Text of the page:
As a redshirt freshman, Andrews produced seven touchdowns on just 19 total catches and I counted at least two or three more that could have been touchdowns if not for a drop or an overthrow. Andrews is slick off the line of scrimmage and is a big slot target with the speed and athleticism that will make him a favorite of Baker Mayfield's this season.
8. Solomon Thomas, DE, Stanford
For now, let's just all agree that Thomas flashes the ability to disrupt and make plays despite a current lack of a true, NFL position projection. Thomas plays inside at three-technique and on the nose for Stanford, but he'll need to continue to add weight and girth to his frame to project him to either of those spots at the next level. What he does have is outstanding strength for his size and quickness off the snap. He also has the ability to get off of blocks and into gaps quickly. His 10.5 tackles for loss and 3.5 sacks are very good indicators of where he is headed.
9. Dalton Schultz, TE, Stanford
Schultz is long and lean with more room on his frame for added bulk, but everyone expects him to follow in the footsteps of Coby Fleener and Austin Hooper as the next, high-impact tight end to come out of Stanford. Schultz had just 10 catches last season for 121 yards and a touchdown, but he has the athleticism to step right into the roll of intermediate and deep seam threat that has been the calling card of Stanford tight ends of late.
10. Noah Brown, WR, Ohio State
Brown is a player with an unusual amount of buzz for having only one career catch for nine yards. However, many around the Ohio State program expected big things from Brown last season before he was lost for the season due to injury. This year, Brown is back and is expected to be the top target for J.T. Barrett. Brown has very good size and is known for having a voracious appetite in the film room, so look for big things from him early on this season.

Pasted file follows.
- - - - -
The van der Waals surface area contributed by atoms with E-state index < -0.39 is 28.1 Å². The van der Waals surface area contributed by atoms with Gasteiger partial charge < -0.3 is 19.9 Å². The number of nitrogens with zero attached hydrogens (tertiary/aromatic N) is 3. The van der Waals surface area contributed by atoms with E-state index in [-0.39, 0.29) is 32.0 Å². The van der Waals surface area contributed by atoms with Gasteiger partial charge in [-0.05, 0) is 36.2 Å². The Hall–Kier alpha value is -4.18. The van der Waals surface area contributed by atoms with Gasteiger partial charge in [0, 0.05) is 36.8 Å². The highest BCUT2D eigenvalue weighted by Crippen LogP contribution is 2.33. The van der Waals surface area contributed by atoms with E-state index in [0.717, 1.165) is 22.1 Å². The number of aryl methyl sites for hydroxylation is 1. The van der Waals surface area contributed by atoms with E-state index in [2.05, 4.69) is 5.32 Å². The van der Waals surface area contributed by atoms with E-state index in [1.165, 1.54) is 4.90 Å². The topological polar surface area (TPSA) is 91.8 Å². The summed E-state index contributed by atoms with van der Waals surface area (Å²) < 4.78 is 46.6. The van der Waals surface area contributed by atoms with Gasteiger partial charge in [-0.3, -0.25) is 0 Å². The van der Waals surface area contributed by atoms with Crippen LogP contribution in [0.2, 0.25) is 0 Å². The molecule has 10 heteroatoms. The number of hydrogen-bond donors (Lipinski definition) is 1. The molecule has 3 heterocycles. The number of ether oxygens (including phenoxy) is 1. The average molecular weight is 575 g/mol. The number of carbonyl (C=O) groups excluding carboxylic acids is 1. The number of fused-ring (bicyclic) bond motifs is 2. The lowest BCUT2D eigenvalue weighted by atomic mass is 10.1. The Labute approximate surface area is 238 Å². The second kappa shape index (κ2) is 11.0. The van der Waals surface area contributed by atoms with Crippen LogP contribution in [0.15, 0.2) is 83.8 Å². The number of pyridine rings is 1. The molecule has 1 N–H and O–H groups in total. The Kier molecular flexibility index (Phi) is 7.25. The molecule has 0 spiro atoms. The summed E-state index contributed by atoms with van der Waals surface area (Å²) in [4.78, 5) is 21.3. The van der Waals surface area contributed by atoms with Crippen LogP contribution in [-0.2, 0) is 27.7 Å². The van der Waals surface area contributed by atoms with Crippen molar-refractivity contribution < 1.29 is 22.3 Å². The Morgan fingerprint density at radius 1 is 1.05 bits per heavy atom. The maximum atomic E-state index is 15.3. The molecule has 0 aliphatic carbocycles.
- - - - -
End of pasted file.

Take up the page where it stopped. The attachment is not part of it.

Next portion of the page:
11. Christian Miller, OLB, Alabama
You probably won't hear much about Miller this season with Alabama loaded with pass rushers on the edges, but file Miller's name away for future reference. Miller is a former five-star prospect who recorded 38 sacks over his final two seasons in high school. He has the length and burst of a potential NFL outside linebacker. He still has work to do and production to post, but he should be in the mix some time soon.
12. Orlando Brown, OT, Oklahoma
Brown is a massive left tackle who finished his freshman campaign as a second-team All-Big 12 selection. Brown has the same mammoth frame his dad had, and gets the most out of it. Brown is tremendously powerful and can shut down defenders once he latches on. While he can be dominant as a run blocker, he needs to continue to improve with his pass protection. With his size and power, Brown could end up bumping over to the right-tackle spot as a pro.
13. Otaro Alaka, LB, Texas A&M
Alaka came on strong as a freshman and closed out that season with a defensive MVP performance in the Liberty Bowl win over West Virginia in 2014. A season-ending injury last season forced Alaka to take a medical redshirt. Alaka is back with more bulk on his frame, and Aggie insiders are very excited about his potential as a speedy, sideline-to-sideline playmaker inside.
14. Mike Warren, RB, Iowa State
It isn't always easy getting the necessary running room at Iowa State, but Warren found yards and made his own pathways en route to becoming a first-team freshman All-American and Big 12 Offensive Freshman of the Year. Warren could use more muscle in his lower half and needs to learn to run through contact, but his track speed and stride length give him opportunities to hit big plays once he finds daylight.
15. Marshon Lattimore, CB, Ohio State
Putting Lattimore on this list feels like a bit of a reach considering his long and troubling history of hamstring issues. However, with his size, speed and talent, I understand that NFL scouts are going to be patiently waiting on him to see if he can get and stay healthy. Lattimore came to Ohio State with much fanfare, and could elevate himself up this list with a healthy, productive campaign in 2016.